The spectator is now wrapped up in the story, eagerly following it to try and learn more and know Paulo Figueiredo better, the truth(s) and lie(s) of a man in the –wrong– context of the Portuguese dictatorial and colonial history of the second half of the 20th century. He affirms to never having eliminated “people,” but only “those that did not give.” Paulo Figueiredo recognizes that “the smell of blood and gun powder” are addicting, just as cocaine and heroin are. The “adrenaline” brought on by that smell was surely proved by him, for he even confesses – and it is probably one of the most genuine parts, for it would be unlikely to invent such a fact – that in times of peace he would go to the Emergency Room of São Jose Hospital to see, feel and smell blood once more. In that particularly impacting point in the film Paulo appears to want to provoke a reaction of disgust and repugnance in the interviewer who films him.
The second day follows the first, for it is the report of his life as a mercenary. Like this we arrive to the third day, where Paulo Figueiredo is a paid assassin for the Anti-terrorist Liberation Group (GAL). For brief instances the film becomes a documentary and the filmmaker becomes an investigator contextualizing the operation, between 1981 and 1987, of the terrorist group created by the Spanish state during the governing of Felipe Gonzalez of the PSOE, which left the Spanish democracy in question. Democracy that self-destructs every time it utilizes torture and assassination. State terrorism that is justified by the terror of the “terrorist.” Almost everything that Paulo tells about GAL can be proven by the research done by the Spanish press. Either he lived everything he recounts, or he appropriated himself of the identity of someone who lived it and told him about it and/or he himself did the research. The question of how much is a Man’s life worth, counters with another: “A man like me or like them?”
In voice-over, we hear that Paulo has no documents or official records. “Who is Paulo Figueiredo?”asks Salomé Lamas, giving hints without answers, and allows the spectator, with their piqued curiosity, to decide for themselves and investigate on their own account. But there is one truth –yes this one– that we still need. The secluded area shown from above in the beginning, and now treaded upon by a man who carries water, drinks, sings, and laughs with his companions of a life of homelessness, two Africans. Paulo is in fact one of many homeless people, without a face, without a recognized existence, to which one turns their back on to not know that they exist, and whose tenuous belonging to common humanity passes through the instances of contact with the filmmaker, she who tells the remainder of the brief life of this man, of which she knows a lot, but cannot prove its veracity through documents.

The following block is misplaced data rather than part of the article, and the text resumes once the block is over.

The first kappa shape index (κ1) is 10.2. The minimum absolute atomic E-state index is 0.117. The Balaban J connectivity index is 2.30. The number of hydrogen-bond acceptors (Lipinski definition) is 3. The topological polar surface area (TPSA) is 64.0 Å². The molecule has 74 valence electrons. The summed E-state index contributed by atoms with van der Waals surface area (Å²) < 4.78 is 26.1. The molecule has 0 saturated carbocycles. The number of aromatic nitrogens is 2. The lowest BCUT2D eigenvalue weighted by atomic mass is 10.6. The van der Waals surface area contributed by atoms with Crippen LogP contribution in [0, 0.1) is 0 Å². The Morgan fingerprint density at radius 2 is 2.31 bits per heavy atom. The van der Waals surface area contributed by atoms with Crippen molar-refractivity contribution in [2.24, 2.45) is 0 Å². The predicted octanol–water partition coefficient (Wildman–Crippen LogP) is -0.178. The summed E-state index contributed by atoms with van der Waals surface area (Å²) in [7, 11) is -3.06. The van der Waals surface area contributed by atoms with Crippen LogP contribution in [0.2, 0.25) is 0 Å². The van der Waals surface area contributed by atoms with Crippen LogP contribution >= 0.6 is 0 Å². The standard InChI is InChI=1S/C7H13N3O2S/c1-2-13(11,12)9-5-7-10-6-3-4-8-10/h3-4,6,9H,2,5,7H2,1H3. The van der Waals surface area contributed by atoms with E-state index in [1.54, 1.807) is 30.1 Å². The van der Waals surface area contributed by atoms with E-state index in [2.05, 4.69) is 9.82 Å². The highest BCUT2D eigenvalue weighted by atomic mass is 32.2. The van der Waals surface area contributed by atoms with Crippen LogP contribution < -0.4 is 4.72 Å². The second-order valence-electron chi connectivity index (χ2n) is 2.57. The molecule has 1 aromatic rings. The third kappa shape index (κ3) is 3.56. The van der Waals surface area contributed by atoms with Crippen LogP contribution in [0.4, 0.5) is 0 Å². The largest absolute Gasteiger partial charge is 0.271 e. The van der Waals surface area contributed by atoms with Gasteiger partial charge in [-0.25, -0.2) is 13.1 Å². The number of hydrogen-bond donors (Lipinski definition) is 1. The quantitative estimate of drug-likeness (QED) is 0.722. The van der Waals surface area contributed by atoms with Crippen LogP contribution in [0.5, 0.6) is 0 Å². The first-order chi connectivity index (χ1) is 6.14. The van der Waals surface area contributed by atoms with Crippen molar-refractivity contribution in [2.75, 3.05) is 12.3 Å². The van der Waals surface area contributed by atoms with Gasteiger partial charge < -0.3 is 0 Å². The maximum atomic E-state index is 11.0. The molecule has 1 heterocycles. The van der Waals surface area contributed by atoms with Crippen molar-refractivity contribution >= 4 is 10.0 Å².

The rest, is almost everything and it’s in the film, not allowing itself to be constrained by any comment that is made about it. At the end of the documentary, which is not here revealed, the filmmaker reveals “the affliction” and urgency in making Paulo known, who everyone should know, and if they don’t it’s their own fault. That urgency was fulfilled. The film is here, a work of unusual maturity, raising questions about the relationship of memory with history, contributing to the acknowledgment of a human being in his complexity. Without being a historical investigation –and very less a trial– for the lack of documents/sources that prove and contextualize what Paulo relates, the film is a beautiful narrative of the life of a Portuguese man, a commando, a mercenary, a hired assassin, and a homeless man. All of that, a bit of everything or nothing at all, for no human being can be restrained by a single definition. Paulo existed, hence the need for him to be filmed. Thanks to Salomé Lamas for placing herself in the position of another, despite how repugnant his life may have been, not to judge, nor forgive, but opening a sliver of opportunity to understand how this man was possible.

– Irene Pimentel, The truth or the lie in No Man's Land, Jornal Público 2013